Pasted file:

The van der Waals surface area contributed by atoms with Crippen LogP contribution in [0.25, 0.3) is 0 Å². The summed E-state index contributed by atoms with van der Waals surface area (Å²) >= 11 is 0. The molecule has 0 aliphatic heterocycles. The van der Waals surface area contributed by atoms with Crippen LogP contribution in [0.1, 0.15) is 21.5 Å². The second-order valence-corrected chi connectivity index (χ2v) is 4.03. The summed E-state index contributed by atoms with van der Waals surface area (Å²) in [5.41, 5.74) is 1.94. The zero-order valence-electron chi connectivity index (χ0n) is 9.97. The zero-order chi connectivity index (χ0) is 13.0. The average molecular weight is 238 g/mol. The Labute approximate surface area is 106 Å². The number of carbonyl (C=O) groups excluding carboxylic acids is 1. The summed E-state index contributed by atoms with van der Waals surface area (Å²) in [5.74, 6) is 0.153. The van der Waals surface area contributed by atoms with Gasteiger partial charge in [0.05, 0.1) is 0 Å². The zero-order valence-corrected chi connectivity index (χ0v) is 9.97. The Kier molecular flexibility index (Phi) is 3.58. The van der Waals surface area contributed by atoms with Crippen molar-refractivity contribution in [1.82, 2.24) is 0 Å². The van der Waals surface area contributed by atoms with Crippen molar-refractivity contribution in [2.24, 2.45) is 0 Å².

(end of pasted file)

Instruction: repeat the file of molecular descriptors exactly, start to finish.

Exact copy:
The van der Waals surface area contributed by atoms with Crippen LogP contribution in [0.25, 0.3) is 0 Å². The summed E-state index contributed by atoms with van der Waals surface area (Å²) >= 11 is 0. The molecule has 0 aliphatic heterocycles. The van der Waals surface area contributed by atoms with Crippen LogP contribution in [0.1, 0.15) is 21.5 Å². The second-order valence-corrected chi connectivity index (χ2v) is 4.03. The summed E-state index contributed by atoms with van der Waals surface area (Å²) in [5.41, 5.74) is 1.94. The zero-order valence-electron chi connectivity index (χ0n) is 9.97. The zero-order chi connectivity index (χ0) is 13.0. The average molecular weight is 238 g/mol. The Labute approximate surface area is 106 Å². The number of carbonyl (C=O) groups excluding carboxylic acids is 1. The summed E-state index contributed by atoms with van der Waals surface area (Å²) in [5.74, 6) is 0.153. The van der Waals surface area contributed by atoms with Gasteiger partial charge in [0.05, 0.1) is 0 Å². The zero-order valence-corrected chi connectivity index (χ0v) is 9.97. The Kier molecular flexibility index (Phi) is 3.58. The van der Waals surface area contributed by atoms with Crippen molar-refractivity contribution in [1.82, 2.24) is 0 Å². The van der Waals surface area contributed by atoms with Crippen molar-refractivity contribution in [2.24, 2.45) is 0 Å².